Moncrief, however, may just be that guy. Having caught 125 catches for 1,917 yards and 16 touchdowns over the last two seasons in the SEC, Moncrief had the production to match a 6'2", 221-pound frame and 4.40-second 40-yard dash time. Sure, he needs some development, but he's as good as Brazill was right now, with a much higher projected ceiling long-term than any of the young receivers on the Colts roster, save perhaps Hilton. 

4. G Jack Mewhort, Replacing G Mike McGlynn

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    Joe Robbins/Getty Images

    For rookie Jack Mewhort, the upgrade comes more in an "addition by subtraction" type of move than any kind of on-field projection.

    Simply put, Mewhort could be Logan Thomas or he could be Jonathan Martin, fans will simply appreciate that somebody has taken former Colts lineman Mike McGlynn's spot and allowed him to be discarded. 

    And really, Mewhort and McGlynn are not all that different. Both are flexible players, able to shift inside to center in a pinch. Both are probably best used as sixth men, using their flexible nature to fill in at different points rather than staying too long at one spot. I mean, Mewhort is even taking McGlynn's old number, 75. 

    It's hard to imagine McGlynn's replacement playing as poorly as he did, so things have to improve, right? McGlynn, after all, was the only guard to post a Pro Football Focus (subscription required) grade of worse than negative-20 in both of the last two seasons. Even if Mewhort is merely a depth player in 2014, he will get his chance at a starting role. 

    Fortunately for Mewhort, the bar hasn't been set high.

3. LB D'Qwell Jackson, Replacing LB Pat Angerer/Kelvin Sheppard

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    David Richard/Associated Press

    I haven't been shy about my qualms with the D'Qwell Jackson signing. He's seen better days, is overpaid based on recent seasons and fits better in a 4-3 scheme. 

    But no matter my personal dislike for the move, it's inarguable that Jackson is a significant step to take after watching a hobbled Pat Angerer and Kelvin Sheppard take turns desecrating the defense. The two combined for a negative-17.7 grade from Pro Football Focus in 2013, and were especially bad in run defense.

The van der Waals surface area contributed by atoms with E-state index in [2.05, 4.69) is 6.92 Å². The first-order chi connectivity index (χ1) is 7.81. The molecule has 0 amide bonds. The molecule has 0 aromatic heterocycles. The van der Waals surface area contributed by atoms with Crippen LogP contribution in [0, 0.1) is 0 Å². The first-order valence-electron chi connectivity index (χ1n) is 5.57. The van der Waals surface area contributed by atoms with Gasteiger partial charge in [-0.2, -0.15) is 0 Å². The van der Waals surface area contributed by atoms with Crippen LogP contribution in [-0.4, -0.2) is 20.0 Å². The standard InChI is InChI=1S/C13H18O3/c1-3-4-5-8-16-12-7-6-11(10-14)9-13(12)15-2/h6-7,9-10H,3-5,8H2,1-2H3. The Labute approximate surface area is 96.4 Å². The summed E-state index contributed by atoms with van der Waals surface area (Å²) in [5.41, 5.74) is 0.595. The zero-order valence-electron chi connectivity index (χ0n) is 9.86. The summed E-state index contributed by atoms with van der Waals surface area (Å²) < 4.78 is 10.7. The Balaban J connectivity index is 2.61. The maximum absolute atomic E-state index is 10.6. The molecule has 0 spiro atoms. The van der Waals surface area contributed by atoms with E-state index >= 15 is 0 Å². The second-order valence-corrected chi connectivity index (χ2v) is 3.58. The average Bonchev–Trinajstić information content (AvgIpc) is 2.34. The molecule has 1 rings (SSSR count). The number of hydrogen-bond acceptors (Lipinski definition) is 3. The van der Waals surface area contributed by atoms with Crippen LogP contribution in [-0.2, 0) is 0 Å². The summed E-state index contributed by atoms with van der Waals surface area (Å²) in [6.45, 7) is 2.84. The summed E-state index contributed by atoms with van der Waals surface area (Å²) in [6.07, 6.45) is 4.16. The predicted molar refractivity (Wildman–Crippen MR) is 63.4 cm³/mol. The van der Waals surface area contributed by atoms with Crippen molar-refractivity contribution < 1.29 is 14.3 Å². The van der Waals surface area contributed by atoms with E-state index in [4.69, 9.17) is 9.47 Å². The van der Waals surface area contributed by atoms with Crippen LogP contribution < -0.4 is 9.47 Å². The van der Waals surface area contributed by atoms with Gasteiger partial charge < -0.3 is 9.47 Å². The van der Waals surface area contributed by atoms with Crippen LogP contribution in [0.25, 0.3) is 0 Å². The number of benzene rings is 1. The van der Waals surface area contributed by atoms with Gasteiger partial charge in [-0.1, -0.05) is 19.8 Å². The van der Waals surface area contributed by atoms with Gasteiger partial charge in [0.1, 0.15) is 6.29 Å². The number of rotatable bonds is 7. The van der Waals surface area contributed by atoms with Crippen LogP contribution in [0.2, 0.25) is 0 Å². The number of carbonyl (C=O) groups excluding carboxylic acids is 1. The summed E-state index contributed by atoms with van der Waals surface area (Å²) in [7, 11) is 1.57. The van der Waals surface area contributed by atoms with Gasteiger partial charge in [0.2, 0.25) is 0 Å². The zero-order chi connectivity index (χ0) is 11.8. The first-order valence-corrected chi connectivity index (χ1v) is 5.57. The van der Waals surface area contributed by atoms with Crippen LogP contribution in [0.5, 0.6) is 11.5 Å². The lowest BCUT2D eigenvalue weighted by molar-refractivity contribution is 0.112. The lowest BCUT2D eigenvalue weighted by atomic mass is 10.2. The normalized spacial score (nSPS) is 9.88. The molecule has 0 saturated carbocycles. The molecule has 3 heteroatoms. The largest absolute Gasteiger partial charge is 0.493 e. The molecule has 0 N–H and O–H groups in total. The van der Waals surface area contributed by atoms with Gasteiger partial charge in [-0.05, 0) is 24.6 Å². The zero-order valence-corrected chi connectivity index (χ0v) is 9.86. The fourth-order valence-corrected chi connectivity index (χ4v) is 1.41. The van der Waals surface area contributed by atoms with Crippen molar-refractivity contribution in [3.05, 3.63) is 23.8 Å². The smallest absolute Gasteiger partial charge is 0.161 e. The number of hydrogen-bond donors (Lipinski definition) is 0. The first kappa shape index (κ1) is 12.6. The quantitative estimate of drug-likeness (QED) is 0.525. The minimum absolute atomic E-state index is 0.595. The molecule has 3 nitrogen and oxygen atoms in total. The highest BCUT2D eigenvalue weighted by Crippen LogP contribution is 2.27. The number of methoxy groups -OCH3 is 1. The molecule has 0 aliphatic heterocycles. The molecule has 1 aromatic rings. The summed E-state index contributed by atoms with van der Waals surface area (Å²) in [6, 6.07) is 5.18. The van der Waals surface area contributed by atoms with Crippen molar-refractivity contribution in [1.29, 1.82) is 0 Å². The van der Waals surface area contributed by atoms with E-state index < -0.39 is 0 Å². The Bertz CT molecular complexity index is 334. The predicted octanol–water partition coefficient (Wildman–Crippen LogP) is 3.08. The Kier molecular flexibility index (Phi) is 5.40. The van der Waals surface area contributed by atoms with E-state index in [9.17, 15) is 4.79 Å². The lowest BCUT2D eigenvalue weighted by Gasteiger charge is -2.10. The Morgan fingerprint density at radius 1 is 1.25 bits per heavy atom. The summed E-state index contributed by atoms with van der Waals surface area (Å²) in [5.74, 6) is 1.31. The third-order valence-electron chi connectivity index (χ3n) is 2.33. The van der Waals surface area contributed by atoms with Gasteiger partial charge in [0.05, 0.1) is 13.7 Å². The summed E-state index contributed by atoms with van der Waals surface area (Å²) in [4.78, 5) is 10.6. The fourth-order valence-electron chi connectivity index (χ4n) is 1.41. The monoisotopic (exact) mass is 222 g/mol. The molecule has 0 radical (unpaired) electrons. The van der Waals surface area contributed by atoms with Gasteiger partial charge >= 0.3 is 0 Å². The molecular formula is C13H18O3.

Jackson is opposite the Colts linebackers in almost every way. The former Cleveland 'backer didn't excel in 2014, but he was an iron man over the last few seasons, while the Colts' haven't had a linebacker other than Jerrell Freeman play more than 550 snaps since 2011, per Pro Football Focus. Jackson also has better instincts in coverage than any of the Colts linebackers, including Freeman. 

    Unlike some people's perceptions, Jackson has struggled mightily in run defense as well, so his addition may not be as much of a help there as some would claim. 

    Then there are the immeasurables: the leadership, the heart and the experience. Jackson, by all reports, has a plethora of each. Having him in the middle of the defense should help the Colts get over losing Antoine Bethea in the back. 

2. DL Arthur Jones, Replacing DL Ricardo Mathews

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    Patrick Semansky/Associated Press

    Quick, off the top of your head, who finished last season with the Colts' lowest defensive grade from Pro Football Focus

    Nope, it wasn't Kelvin Sheppard or Pat Angerer. It wasn't Erik Walden or LaRon Landry. 

    The answer is Ricardo Mathews, a nondescript lineman who has toiled in Indianapolis after the Colts moved to a 3-4 defense in 2012. Mathews makes for a strong penetrating "under" tackle in the 4-3, but doesn't quite fit as a two-gapping lineman in Pagano's 3-4. 

    While the Colts have worked to bring in their own defensive ends (Cory Redding, Ricky Jean Francois), they truly needed a third to build a capable rotation at the position. Defensive line is a unit that sees it's core players rotating in and out of the game frequently, and the team hasn't had more than two competent interior linemen at one time since, well, ever.

    With Jones, Jean Francois and Redding all capable of starting, the rotation should be able to stay more consistent in 2014, an improvement that could have ripple effects throughout the defense.

1. WR Hakeem Nicks, Replacing WR Darrius Heyward-Bey

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    Matt Rourke/Associated Press

    The biggest upgrade on our list, Hakeem Nicks comes into Indianapolis off of two down seasons in New York after establishing himself as one of the league's best receivers. 

    But while Nicks has had his valleys in the last two years, no receiver in the modern era has disappointed like Darrius Heyward-Bey has. The Colts brought him in last season to be the No. 2 receiver, and fans were rife with optimism. But just as he had in Oakland, Heyward-Bey disappointed. He struggled to get open and dropped passes when he was open. 

    He, essentially, was a black hole for the offense that swallowed anything resembling productivity. 

    Nicks, on the other hand, still has the physical tools to be an elite possession receiver. He has huge hands, a solid frame and wins at the line of scrimmage. Energized by a one-year contract and an offense on the rise, Nicks has every reason to succeed in 2014. He may not put up the numbers that he did back in 2009 and 2010, but the difference between him and Heyward-Bey should be stark. 

    Heyward-Bey hindered the offense from finding room to work, Nicks should open things up for other people.